Andrew, no need to apologize. Old guys like me go on a rampage every once in a while, mainly because we're old and crazy, which is not all that bad, though.
After living aboard for 6 months, I know that I could live fairly well on just $500 a month if I lived on the hook someplace where it's relatively warm. Of course, when your health goes to Hell in a handbasket, which mine has during the past few months, that $500 won't go very far. I went to a pulmonary doctor a couple days ago, and just the tests he conducted on my lungs cost a little over $3,000 and only took 30 minutes to complete. And, a medication he gave me samples of cost $300 for a 20-day supply.
So, part of the equation of living aboard on $500 is remaining healthy till the day you die. Then if your friends want to see your smiling face looking up at them from a casket, add another $10,000 to $15,000 for the one day viewing and funeral. Of course, you could have your boney butt incinerated to dust for about $800 to $1,200, and have your friends dump the ashes in the open ocean. Can't dump them in Chesapeake Bay unless you get a hazardous waste permit! Can't even dump em in the back yard - legally.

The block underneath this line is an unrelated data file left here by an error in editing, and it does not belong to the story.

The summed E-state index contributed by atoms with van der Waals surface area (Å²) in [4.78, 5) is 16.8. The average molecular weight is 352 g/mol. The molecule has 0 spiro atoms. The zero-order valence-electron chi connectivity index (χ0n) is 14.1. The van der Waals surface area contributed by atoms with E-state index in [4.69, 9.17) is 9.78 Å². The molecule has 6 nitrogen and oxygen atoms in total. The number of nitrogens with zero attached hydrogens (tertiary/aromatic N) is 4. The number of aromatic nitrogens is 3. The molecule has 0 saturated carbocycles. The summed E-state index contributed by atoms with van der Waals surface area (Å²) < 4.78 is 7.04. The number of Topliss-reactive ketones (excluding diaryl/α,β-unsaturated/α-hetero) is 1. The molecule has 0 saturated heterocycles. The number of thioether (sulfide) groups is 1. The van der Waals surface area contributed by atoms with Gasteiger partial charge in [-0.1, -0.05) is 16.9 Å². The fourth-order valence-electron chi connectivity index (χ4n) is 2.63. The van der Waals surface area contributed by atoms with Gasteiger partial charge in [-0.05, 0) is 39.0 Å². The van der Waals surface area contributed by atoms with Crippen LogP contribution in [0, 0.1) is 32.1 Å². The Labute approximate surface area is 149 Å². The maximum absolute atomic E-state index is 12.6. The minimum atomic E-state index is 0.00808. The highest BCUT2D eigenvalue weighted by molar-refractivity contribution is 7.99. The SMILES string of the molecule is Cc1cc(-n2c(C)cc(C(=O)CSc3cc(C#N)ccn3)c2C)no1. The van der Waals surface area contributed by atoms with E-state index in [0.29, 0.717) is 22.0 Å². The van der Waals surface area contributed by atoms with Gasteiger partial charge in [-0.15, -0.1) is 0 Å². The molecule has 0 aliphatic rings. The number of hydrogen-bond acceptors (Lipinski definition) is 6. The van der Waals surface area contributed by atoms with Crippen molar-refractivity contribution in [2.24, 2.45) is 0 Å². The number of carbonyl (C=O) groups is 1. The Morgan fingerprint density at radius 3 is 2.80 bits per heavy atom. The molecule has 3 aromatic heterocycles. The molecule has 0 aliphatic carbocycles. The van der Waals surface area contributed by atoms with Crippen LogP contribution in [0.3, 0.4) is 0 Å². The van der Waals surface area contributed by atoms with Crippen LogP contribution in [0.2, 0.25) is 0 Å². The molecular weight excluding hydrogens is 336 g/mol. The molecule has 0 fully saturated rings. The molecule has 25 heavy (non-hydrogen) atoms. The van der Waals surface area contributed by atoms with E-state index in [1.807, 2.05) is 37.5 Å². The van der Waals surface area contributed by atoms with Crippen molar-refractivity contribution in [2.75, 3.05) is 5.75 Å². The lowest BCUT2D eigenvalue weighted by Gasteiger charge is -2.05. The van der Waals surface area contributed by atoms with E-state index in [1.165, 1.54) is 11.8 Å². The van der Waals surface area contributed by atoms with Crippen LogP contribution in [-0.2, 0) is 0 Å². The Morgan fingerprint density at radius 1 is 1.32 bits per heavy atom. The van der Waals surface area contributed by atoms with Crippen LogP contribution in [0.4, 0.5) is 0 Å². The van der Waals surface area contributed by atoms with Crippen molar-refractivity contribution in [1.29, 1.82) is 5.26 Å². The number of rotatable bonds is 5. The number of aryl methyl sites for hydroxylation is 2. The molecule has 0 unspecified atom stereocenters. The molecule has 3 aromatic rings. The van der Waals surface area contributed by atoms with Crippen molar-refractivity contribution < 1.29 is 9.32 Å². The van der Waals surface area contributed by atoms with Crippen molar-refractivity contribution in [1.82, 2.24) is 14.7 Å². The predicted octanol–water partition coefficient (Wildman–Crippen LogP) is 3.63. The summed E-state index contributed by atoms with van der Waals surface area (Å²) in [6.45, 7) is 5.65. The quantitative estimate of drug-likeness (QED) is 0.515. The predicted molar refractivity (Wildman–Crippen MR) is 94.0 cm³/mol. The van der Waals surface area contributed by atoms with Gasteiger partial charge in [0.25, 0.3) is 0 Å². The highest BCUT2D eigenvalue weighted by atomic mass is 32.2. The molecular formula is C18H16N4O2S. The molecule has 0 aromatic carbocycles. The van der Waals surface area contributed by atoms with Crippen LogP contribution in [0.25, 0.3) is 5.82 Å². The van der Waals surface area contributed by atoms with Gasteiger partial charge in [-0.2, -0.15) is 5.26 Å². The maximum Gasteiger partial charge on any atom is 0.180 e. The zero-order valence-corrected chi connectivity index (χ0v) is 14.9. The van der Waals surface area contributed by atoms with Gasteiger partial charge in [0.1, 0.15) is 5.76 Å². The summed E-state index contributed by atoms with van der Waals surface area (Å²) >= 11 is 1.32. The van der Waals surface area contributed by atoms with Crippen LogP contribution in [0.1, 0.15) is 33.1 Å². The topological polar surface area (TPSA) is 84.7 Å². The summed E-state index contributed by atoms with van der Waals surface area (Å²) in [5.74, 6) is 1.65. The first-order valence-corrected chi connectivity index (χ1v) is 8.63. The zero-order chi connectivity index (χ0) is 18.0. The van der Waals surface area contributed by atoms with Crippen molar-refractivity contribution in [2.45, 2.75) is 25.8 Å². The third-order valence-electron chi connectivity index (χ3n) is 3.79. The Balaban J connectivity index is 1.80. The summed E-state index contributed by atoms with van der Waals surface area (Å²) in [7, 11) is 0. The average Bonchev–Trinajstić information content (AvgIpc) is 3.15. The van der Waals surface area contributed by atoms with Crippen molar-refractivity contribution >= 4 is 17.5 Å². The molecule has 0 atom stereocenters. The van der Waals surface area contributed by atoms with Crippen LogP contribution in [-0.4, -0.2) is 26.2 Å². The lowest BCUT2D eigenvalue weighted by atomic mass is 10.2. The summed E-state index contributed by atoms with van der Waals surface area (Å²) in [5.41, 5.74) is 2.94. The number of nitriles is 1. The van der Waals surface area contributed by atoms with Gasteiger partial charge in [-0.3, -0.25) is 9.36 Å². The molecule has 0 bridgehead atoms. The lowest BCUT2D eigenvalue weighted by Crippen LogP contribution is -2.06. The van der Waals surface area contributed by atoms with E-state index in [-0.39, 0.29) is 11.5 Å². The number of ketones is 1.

The main reason I didn't stay on a mooring ball, or on the hook, which cost far less than a mooring ball, was I needed to move my music gear to and from the boat in a safe manner. Moving 250-pounds of music equipment, all of which is expensive electronics, in a 10-foot, inflatable dinghy is out of the question. Therefore, I opted to spend the extra bucks and tie up to the marina bulkhead, which was level with my deck. The cost, though, was outrageous, which is usually the case in tropical resort areas. $750 a month, plus electricity blows the Hell out of that $500 a month budget. However, with the music gear, I was able to recover the cost of dockage with just 2 to 3 days of playing at the local bars and restaurants.
Sue wish I were back there right now,